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Impact and History

Economic impact

Through regional spending and job creation—both direct hires at SURF and jobs generated by large science projects on-site—SURF has created a ripple of impacts throughout the state.
Economic Impact graphic

Sanford Underground Research Facility (SURF) is the deepest underground laboratory in the United States—and among the deepest in the world. As a dedicated research facility, SURF hosts experiments in physics, including dark matter and neutrinos, as well as biology, geology and engineering. SURF also hosts a low background counting facility and will house the massive underground neutrino detectors of the Long-Baseline Neutrino Facility and Deep Underground Neutrino Experiment (LBNF/DUNE).

The world-leading research taking place at SURF is changing the way we understand our universe and our planet. It also has a tremendous economic impact throughout the region and the State of South Dakota.

Through operational spending and job creation—both direct hires and jobs generated by large science projects on-site—SURF creates a ripple of impacts throughout the state.

“The SDSTA is proud to play a major role in advancing South Dakota’s economy. This study demonstrates that the state’s investments in SURF are paying off,” said Mike Headley, Executive Director of the SDSTA and Lab Director of SURF.

“In addition to the economic impacts, the science being performed at SURF is truly world-leading and is putting South Dakota on the map with the international science community. We’re also leveraging this research to educate learners of all ages about our work, including learning opportunities for science teachers and our kids.”

SURF’s net economic impact in South Dakota will total nearly $2 billion through 2029.

SURF’s net economic impact on South Dakota will total $21.3 million in state and local tax revenues through 2029.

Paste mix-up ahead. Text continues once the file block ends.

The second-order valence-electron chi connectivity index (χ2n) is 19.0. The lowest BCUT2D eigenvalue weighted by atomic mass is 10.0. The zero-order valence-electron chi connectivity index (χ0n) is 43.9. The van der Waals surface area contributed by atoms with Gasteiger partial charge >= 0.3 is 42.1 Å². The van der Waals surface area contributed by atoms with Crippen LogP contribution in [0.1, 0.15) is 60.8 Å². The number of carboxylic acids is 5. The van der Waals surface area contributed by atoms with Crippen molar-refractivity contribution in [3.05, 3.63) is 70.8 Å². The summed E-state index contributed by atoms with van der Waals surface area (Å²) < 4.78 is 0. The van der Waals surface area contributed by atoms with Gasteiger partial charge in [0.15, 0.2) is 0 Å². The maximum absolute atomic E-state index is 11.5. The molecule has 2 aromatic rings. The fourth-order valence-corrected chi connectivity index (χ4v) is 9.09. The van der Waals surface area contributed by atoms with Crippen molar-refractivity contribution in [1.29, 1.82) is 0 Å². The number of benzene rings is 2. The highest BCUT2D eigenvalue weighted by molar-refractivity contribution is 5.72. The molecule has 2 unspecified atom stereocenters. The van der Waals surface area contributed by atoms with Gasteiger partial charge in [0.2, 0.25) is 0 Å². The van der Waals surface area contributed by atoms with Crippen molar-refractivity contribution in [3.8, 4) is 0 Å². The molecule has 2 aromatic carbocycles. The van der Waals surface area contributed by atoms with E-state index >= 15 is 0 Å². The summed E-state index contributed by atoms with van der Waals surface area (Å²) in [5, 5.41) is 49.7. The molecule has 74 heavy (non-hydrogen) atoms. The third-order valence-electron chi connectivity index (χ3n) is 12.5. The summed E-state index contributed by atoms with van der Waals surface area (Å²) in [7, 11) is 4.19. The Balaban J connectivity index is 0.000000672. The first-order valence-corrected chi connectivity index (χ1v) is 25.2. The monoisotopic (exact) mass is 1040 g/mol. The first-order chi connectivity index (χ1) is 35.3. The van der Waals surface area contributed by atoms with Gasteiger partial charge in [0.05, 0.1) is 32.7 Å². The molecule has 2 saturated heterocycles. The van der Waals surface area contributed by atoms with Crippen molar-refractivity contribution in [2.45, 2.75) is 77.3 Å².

overview of Yates campus

Economic output

A 2022 economic impact study demonstrates just how large those impacts are in job creation, household earnings and spending for activities and experiments at SURF, including the LBNF/DUNE. From 2020 to 2029, SURF’s net economic impact is projected to reach $2 billion, which includes $651 million in household earnings for South Dakotans, and 1,200 jobs annually. Approximately 90 percent of the impacts will be seen in Western South Dakota. 

On average, activities at SURF are expected to generate 1,200 jobs annually over the next decade.

Activities at SURF are expected to generate $651 million in household earnings for South Dakotans over the next decade.

This image shows D&W Crane and Rigging in Rapid City, unloading a large piece of steel that will be used for DUNE at SURF. The lifting slings being used here were sourced through Dakota Riggers & Tool Supply in Sioux Falls.

SURF’s $2 billion economic impact this decade translates to business income across the state

The results of a $2-billion impact on the South Dakota economy can be difficult to conceptualize—but it translates to significant income for businesses and contractors across the state who work with SURF each day to help accomplish the mission of advancing world class science and inspiring learning across generations.

“Scientific research is an important industry in our state. The current and future research at SURF requires a huge amount of infrastructure support. It includes business contracts across the state, from engineering firms and construction companies to local hardware stores and all kinds of small businesses,” said Mike Headley executive director of the South Dakota Science and Technology Authority and laboratory director at SURF.

person with hardhat and headlamp operates underground motor

Supporting jobs in South Dakota

SURF is operated in part through a Cooperative agreement with the U.S. Department of Energy and managed by the South Dakota Science and Technology Authority (SDSTA). Currently, nearly 200 people are employed by the SDSTA. Additionally, through the construction of LBNF, Fermilab has employed an average of 160 people annually in the region to date.

Researchers and other visitors to SURF also have a significant impact on the economy. Each dollar spent by the SDSTA, Fermilab, employees, contractors and researchers, supports additional business activity, jobs and payroll across the state, leading to even larger economic benefits.